Haiti: Support for a fragile country

German involvement in the UN mission Haiti: Support for a fragile country

Haiti is currently facing a serious crisis, with tumult in parliament, fuel shortages, road blocks and serious gang crime. The state and its institutions are extremely fragile and require international support. The German government has decided to become involved in the United Nations Integrated Office in Haiti, and will second up to five police officers.

Photo shows police officers in Haiti.

The capacities of Haiti's national police force are to be strengthened - especially with regard to criminal gangs.

Photo: imago images/Agencia EFE

On Wednesday the Cabinet decided that Germany will continue its engagement in Haiti. It was part of the previous MINUJUSTH mission and before that the MINUSTAH mission. Up to five police officers will now be assigned as part of the follow-on mission BINUH.

The United Nations Integrated Office in Haiti (known by its French acronym BINUH) is a special political mission established by the United Nations Security Council in 2019. The mandate is initially for 12 months and involves around 110 people, including up to 30 police officers.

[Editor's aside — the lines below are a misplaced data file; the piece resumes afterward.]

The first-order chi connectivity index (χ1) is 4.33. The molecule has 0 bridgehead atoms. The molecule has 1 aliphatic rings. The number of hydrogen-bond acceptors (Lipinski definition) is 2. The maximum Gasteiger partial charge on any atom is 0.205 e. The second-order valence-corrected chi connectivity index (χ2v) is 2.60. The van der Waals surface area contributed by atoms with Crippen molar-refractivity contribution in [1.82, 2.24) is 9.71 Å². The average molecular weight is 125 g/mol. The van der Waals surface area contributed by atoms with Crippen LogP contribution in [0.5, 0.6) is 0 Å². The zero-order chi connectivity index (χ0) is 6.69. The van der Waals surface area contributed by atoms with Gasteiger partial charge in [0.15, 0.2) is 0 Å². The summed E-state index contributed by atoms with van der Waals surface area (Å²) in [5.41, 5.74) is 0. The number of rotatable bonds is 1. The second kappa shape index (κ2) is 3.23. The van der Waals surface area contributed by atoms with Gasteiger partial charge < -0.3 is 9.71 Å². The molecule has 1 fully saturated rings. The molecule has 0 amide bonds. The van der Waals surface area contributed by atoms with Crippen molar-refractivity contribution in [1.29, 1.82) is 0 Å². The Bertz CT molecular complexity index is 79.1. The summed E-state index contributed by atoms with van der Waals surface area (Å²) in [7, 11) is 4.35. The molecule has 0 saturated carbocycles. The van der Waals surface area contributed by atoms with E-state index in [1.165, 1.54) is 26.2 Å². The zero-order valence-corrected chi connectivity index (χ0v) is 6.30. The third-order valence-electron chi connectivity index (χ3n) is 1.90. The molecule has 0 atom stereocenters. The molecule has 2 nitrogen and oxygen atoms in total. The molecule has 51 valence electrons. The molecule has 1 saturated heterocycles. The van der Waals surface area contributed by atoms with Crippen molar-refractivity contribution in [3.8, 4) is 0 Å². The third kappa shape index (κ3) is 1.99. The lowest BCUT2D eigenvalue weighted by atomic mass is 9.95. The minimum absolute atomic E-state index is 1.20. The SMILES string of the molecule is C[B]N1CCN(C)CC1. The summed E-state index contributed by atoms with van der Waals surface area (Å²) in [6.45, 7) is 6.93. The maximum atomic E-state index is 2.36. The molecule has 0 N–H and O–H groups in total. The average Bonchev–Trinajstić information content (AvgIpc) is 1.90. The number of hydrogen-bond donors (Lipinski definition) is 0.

Expanding achievements

The transition from the peace-keeping mission MINUJUSTH to the special political mission BINUH reflects the progress made in stabilising Haiti over a period of 15 years. The ratio of police officers to the population has, for instance, doubled. The number of municipalities with a full-time member of the Haitian national police force has been tripled, and the annual rate of murders has been halved.

Strengthening the government – fostering human rights

In the transition phase that the country is currently going through, it is important for the international community to continue to advise and support the government in strengthening political stability and good governance. This includes strategic advisory services for Haiti’s security authorities. The German government will now be part of this, with the seconded police officers. The focus is to be on strengthening the capacities of the Haitian national policy force, in particular with a view to addressing criminal gangs and sexual and gender-based violence. So that public safety and order can be upheld, training courses will be held on human rights and handling large crowds of people.  

Bilateral and multilateral support from Germany

To strengthen the country, Germany is not only involved in UN missions, but is also engaged in bilateral development cooperation. Since the devastating earthquake in 2010, the Federal Republic of Germany has provided around 71 million euros in transitional aid for Haiti. To guarantee Haiti’s water supply, Germany is also providing support totalling 28 million euros to rebuild the country’s most important hydro-power plant. And Germany is also involved on a significant scale in the development cooperation measures of other multilateral organisations. Germany provides around 20 per cent of the funding for the 11th European Development Fund (2014 to 2020). Of this funding, a total of 420 million euros is earmarked for Haiti.